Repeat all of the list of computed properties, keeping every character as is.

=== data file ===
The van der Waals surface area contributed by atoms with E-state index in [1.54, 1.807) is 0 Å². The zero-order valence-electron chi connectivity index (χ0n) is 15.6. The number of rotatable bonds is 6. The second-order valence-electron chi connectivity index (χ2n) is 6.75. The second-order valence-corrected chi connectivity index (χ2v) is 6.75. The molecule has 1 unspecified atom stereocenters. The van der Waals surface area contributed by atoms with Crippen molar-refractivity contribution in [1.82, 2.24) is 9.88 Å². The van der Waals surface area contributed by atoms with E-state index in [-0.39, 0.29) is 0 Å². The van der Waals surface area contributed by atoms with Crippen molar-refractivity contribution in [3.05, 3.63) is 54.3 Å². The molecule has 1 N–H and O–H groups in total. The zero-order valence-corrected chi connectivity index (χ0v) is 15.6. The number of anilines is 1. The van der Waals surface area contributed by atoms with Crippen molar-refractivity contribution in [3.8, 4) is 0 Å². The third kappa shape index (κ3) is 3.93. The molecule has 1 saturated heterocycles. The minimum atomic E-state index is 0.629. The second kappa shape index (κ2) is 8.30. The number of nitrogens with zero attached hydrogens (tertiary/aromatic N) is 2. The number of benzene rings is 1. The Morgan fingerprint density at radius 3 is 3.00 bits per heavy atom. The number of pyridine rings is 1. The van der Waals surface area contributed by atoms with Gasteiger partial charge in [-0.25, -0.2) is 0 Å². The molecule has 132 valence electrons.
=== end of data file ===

The van der Waals surface area contributed by atoms with E-state index in [1.54, 1.807) is 0 Å². The zero-order valence-electron chi connectivity index (χ0n) is 15.6. The number of rotatable bonds is 6. The second-order valence-electron chi connectivity index (χ2n) is 6.75. The second-order valence-corrected chi connectivity index (χ2v) is 6.75. The molecule has 1 unspecified atom stereocenters. The van der Waals surface area contributed by atoms with Crippen molar-refractivity contribution in [1.82, 2.24) is 9.88 Å². The van der Waals surface area contributed by atoms with E-state index in [-0.39, 0.29) is 0 Å². The van der Waals surface area contributed by atoms with Crippen molar-refractivity contribution in [3.05, 3.63) is 54.3 Å². The molecule has 1 N–H and O–H groups in total. The zero-order valence-corrected chi connectivity index (χ0v) is 15.6. The number of anilines is 1. The van der Waals surface area contributed by atoms with Crippen molar-refractivity contribution in [3.8, 4) is 0 Å². The third kappa shape index (κ3) is 3.93. The molecule has 1 saturated heterocycles. The minimum atomic E-state index is 0.629. The second kappa shape index (κ2) is 8.30. The number of nitrogens with zero attached hydrogens (tertiary/aromatic N) is 2. The number of benzene rings is 1. The Morgan fingerprint density at radius 3 is 3.00 bits per heavy atom. The number of pyridine rings is 1. The van der Waals surface area contributed by atoms with Gasteiger partial charge in [-0.25, -0.2) is 0 Å². The molecule has 132 valence electrons.